by Carrie Lange
I lean across the table, kneeling on my chair so I can feel tall like him. Dad’s eyes crinkle at the dinosaurs gathered around dark, leafy trees and crystal blue waters. All stubby fingers and bitten nails, I pick out a piece from the pile. When it doesn’t fit, I try to force it out of sheer stubbornness. Dad’s laugh reminds me of Santa Claus at the mall’s Christmas float.
The airplane figurine is smooth and heavy in my hand, wings cold to the touch, nose blunt. With a pang of pride, I tell my classmates that Dad was the manager of a Lockheed branch in China and Mom was his translator. I tell them about their boss/assistant affair. How Dad pursued her for two years, attracted by her dark complexion and regal face, like the Empresses of old. Grandma didn’t want Mom to marry an American, but she did anyway.
Beaming, I tell them how, as soon as Mom got pregnant, Dad went from a pack of cigarettes a day to nothing, just like that.
The wail of the smoke alarm pierces the air. Dad bolts upright, nearly sending me tumbling off the couch.
I watch him open the oven and smoke billows out. I cough and duck away, eyes watering. Dad reemerges from the plumb, a bright blue oven mitt on his hand. The heavy glass pyrex dish thumps against the marble counter.
I creep back toward him, like my dog does when she confronts something new, and poke gingerly at the charred top of the macaroni.
“You burnt it.”
My finger breaks past the blackened crust and into melted cheese. I yelp in pain.
He laughs and picks me up. “Don’t tell Mom.”
I mime zipping my lips shut like I see in the movies.
“C’mon Carebear.” Dad’s blue eyes dance. “Want to go do a puzzle?”
“This place is a prison!”
My fingers slip on the piano keys.
“Then leave!” Mom shrieks.
I hesitate over the notes.
Dad laughs with no humor. “This is my house, my money. You should leave, not me.”
My hands drop.
Mom goes to her room and begins packing a suitcase, threatening to take me and never come back. Dad follows her, desperately apologizing.
Still, I lay awake, straining for any sign of the front door closing behind her.
One night I hear Dad coming before the door even opens. I drop my book and duck under Mom’s covers, flattening myself to the white sheets. Mom’s hand rests on the small of my back. I count the tiny ridges in the fabric, the wrinkles under my weight, the imperfections my presence causes. I try to soften my breathing.
“Where is she?” He spits. I can picture him: red face, bloodshot eyes, teeth yellow from years of chain-smoking.
“Where’s who?” Mom’s heart pounds against me, steadily, like a drum.
“GOD DAMMIT!” He roars, so loud his voice breaks. “You know damn well who! She’s a thief!” His voice is quick and desperate, like lightning surging through the clouds in search of the tallest tree. “Why won’t you listen to me? Where is she? It’s all her fault!”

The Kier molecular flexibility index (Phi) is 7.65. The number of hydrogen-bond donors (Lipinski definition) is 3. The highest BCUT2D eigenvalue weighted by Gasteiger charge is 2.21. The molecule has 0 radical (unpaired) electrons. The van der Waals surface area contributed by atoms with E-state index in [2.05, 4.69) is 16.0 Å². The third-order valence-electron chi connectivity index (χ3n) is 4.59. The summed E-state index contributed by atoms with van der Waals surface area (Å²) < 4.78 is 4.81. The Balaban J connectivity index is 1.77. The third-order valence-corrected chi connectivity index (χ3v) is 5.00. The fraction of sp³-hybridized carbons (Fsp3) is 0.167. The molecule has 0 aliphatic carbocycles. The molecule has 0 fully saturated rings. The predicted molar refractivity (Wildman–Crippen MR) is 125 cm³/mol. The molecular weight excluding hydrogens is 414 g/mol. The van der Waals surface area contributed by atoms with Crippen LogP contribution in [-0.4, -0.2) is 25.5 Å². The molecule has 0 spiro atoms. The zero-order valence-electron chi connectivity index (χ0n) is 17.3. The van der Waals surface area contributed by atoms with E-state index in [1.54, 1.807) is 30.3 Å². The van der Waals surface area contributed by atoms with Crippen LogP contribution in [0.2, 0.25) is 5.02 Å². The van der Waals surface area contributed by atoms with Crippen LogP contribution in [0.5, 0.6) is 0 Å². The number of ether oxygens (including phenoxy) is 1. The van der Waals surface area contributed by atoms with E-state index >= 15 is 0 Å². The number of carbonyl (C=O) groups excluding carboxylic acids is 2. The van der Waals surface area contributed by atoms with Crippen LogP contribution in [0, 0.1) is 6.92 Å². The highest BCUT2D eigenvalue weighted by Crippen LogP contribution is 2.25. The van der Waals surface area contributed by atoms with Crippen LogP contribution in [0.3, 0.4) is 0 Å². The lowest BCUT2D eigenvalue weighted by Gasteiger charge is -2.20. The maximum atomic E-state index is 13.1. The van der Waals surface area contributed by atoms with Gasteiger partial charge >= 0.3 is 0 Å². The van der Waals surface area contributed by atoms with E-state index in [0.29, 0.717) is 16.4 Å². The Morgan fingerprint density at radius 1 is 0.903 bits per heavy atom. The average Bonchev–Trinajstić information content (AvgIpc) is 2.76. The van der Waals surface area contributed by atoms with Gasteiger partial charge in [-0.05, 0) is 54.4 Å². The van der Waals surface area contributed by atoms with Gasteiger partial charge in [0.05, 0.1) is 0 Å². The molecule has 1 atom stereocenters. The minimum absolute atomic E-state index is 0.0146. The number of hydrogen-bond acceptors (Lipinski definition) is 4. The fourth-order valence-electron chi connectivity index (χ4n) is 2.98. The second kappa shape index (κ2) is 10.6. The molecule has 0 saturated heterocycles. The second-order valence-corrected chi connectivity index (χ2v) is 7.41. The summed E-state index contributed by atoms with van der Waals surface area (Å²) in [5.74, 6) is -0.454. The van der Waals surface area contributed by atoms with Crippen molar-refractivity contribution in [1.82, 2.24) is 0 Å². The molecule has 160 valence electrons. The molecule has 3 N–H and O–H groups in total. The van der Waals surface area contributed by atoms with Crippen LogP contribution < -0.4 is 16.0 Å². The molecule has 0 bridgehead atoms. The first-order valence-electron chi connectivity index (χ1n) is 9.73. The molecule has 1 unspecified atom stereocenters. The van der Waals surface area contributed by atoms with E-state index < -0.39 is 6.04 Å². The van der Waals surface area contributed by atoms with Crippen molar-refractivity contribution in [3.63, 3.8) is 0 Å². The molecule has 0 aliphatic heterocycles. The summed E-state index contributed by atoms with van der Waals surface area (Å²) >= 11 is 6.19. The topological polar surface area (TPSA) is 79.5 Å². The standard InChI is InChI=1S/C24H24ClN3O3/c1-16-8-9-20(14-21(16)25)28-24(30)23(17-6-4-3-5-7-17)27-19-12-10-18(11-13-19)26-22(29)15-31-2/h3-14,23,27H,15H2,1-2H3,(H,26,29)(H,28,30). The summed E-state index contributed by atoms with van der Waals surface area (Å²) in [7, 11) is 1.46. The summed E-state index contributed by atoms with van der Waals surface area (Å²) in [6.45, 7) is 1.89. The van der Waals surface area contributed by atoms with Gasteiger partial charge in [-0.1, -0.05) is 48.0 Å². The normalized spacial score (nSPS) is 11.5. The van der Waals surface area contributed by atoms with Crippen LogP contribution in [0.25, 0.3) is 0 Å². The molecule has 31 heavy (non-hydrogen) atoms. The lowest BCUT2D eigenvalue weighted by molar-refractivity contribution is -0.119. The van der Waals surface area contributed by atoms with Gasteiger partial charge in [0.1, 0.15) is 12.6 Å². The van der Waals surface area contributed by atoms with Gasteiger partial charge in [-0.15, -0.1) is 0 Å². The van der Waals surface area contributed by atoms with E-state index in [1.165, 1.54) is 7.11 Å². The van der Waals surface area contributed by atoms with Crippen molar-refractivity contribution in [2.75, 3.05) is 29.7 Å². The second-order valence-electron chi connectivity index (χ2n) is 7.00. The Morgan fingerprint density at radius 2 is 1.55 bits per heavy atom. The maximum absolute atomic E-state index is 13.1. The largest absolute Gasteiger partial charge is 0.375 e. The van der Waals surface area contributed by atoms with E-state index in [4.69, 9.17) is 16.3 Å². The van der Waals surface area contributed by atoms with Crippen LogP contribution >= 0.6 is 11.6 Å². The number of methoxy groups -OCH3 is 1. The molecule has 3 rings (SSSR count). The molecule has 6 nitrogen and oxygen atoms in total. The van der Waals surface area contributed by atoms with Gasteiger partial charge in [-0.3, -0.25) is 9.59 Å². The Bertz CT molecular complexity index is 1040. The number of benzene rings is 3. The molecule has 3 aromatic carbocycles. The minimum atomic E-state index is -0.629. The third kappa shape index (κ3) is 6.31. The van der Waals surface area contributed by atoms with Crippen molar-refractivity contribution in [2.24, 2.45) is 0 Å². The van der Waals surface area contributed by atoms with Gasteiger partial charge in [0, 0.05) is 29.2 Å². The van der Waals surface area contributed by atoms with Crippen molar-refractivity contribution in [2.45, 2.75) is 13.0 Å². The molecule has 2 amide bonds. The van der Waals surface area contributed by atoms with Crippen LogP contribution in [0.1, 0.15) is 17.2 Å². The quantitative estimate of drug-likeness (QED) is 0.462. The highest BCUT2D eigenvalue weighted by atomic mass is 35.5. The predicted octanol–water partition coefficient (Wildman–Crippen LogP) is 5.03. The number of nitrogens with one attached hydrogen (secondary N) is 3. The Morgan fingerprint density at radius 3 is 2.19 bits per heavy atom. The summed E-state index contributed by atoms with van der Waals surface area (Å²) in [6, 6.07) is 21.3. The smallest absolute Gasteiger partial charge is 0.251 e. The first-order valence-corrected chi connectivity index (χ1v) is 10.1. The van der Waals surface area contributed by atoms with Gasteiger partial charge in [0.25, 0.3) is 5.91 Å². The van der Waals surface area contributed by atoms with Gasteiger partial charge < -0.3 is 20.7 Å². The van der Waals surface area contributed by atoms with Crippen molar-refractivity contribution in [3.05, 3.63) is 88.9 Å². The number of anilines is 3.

I squeeze my eyes shut.
The next day, Mom sits me down and tells me that it’s not his fault. “Dad doesn’t know what he’s doing. It’s not him, the disease takes his mind back to when he was a kid. He’s jealous of you. He thinks you’re taking my love away from him.”
I take the phrases with me, oaken shields to hide behind when I’m losing.
When they take his driver’s license.
He doesn’t have control.
When Dad accuses me of something.
He was just hallucinating.
When a plate shatters against the kitchen floor.
It’s the disease.
When he rages at my existence.
That’s not him.
It feels like him.
“Hurry up!” I snap at Dad, trailing me across the grass with my birthday balloons. His hand lowers and one pops. My teeth grit. “What are you doing?”
He frowns down at the empty string.
Sharp frustration rakes across my skin.
My friends will be here in a few hours, friends who still have pieces that fit into a frame, pieces that aren’t worn and cracked.
They can’t know.
I stalk up to him in all my ten-year-old glory, clamp his wrist in my strongest grip and yank it upward. “Hold it up.”
His face twists into anger. “Don’t touch me!”
“Then hold the balloons off the ground!”
He spits out a response, but it’s swallowed by the blood pounding in my ears.
“It’s not that hard!”
Dad drops the balloons. They drift to the ground, dozens of colors disappearing against the prickly green grass with consecutive bangs.
“Mom!” The sliding door slams behind me. I seethe. “Dad popped my balloons!”
“Dan!” Mom starts, and doesn’t really stop.
A vindictive pleasure blooms in the center of my chest. I tuck my head into her shoulder, eyes full of crocodile tears.
Dad walks around the house at night, raging at the walls. His face is branded into my mind: chips of ice for eyes, saliva dripping from bared teeth. I see his ruddy cheeks, his gaping mouth, tears forcing their way down old laugh lines more out of frustration than sadness.
He rants until his face is red, until Ginger hides under the kitchen barstools, until the clock ticks past midnight, to one, to two, until my ears ring and the walls of the house no longer know quiet.
“He hasn’t had an episode since you left- say hi, Dan!” Mom says it in a voice you’d use on a baby.
Dad squints at me through the Facetime frame, glasses forgotten again, bald head shiny under the glare of the sun filtering through the living room windows.